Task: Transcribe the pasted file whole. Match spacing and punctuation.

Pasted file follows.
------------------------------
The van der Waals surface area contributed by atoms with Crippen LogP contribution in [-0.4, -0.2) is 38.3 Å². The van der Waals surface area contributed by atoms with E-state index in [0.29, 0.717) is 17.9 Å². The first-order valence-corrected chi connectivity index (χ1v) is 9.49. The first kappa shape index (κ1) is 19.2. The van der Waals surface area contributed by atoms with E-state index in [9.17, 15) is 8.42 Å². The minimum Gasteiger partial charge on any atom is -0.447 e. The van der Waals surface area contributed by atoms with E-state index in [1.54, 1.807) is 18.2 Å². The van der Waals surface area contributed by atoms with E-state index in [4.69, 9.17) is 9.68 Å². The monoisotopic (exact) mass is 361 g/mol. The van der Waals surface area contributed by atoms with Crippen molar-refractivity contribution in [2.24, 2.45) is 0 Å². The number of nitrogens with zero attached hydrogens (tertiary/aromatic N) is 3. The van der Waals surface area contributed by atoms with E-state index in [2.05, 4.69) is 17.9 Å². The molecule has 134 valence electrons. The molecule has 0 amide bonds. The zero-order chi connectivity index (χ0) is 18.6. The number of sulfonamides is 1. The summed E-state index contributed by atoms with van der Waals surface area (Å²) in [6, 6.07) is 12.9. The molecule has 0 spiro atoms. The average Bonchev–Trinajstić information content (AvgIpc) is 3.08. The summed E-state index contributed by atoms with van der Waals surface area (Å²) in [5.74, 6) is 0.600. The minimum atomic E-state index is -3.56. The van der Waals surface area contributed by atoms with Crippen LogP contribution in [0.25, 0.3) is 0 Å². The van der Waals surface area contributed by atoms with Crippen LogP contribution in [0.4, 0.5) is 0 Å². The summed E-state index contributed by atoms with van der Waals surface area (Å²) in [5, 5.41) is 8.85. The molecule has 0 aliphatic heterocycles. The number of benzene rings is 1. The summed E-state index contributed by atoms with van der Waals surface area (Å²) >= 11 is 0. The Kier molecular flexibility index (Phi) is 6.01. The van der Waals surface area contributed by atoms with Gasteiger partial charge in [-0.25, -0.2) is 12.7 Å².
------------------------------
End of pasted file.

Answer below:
The van der Waals surface area contributed by atoms with Crippen LogP contribution in [-0.4, -0.2) is 38.3 Å². The van der Waals surface area contributed by atoms with E-state index in [0.29, 0.717) is 17.9 Å². The first-order valence-corrected chi connectivity index (χ1v) is 9.49. The first kappa shape index (κ1) is 19.2. The van der Waals surface area contributed by atoms with E-state index in [9.17, 15) is 8.42 Å². The minimum Gasteiger partial charge on any atom is -0.447 e. The van der Waals surface area contributed by atoms with E-state index in [1.54, 1.807) is 18.2 Å². The van der Waals surface area contributed by atoms with E-state index in [4.69, 9.17) is 9.68 Å². The monoisotopic (exact) mass is 361 g/mol. The van der Waals surface area contributed by atoms with Crippen molar-refractivity contribution in [2.24, 2.45) is 0 Å². The number of nitrogens with zero attached hydrogens (tertiary/aromatic N) is 3. The van der Waals surface area contributed by atoms with E-state index in [2.05, 4.69) is 17.9 Å². The molecule has 134 valence electrons. The molecule has 0 amide bonds. The zero-order chi connectivity index (χ0) is 18.6. The number of sulfonamides is 1. The summed E-state index contributed by atoms with van der Waals surface area (Å²) in [6, 6.07) is 12.9. The molecule has 0 spiro atoms. The average Bonchev–Trinajstić information content (AvgIpc) is 3.08. The summed E-state index contributed by atoms with van der Waals surface area (Å²) in [5.74, 6) is 0.600. The minimum atomic E-state index is -3.56. The van der Waals surface area contributed by atoms with Crippen LogP contribution in [0.25, 0.3) is 0 Å². The van der Waals surface area contributed by atoms with Crippen LogP contribution in [0.4, 0.5) is 0 Å². The summed E-state index contributed by atoms with van der Waals surface area (Å²) in [5, 5.41) is 8.85. The molecule has 0 aliphatic heterocycles. The number of benzene rings is 1. The summed E-state index contributed by atoms with van der Waals surface area (Å²) >= 11 is 0. The Kier molecular flexibility index (Phi) is 6.01. The van der Waals surface area contributed by atoms with Gasteiger partial charge in [-0.25, -0.2) is 12.7 Å².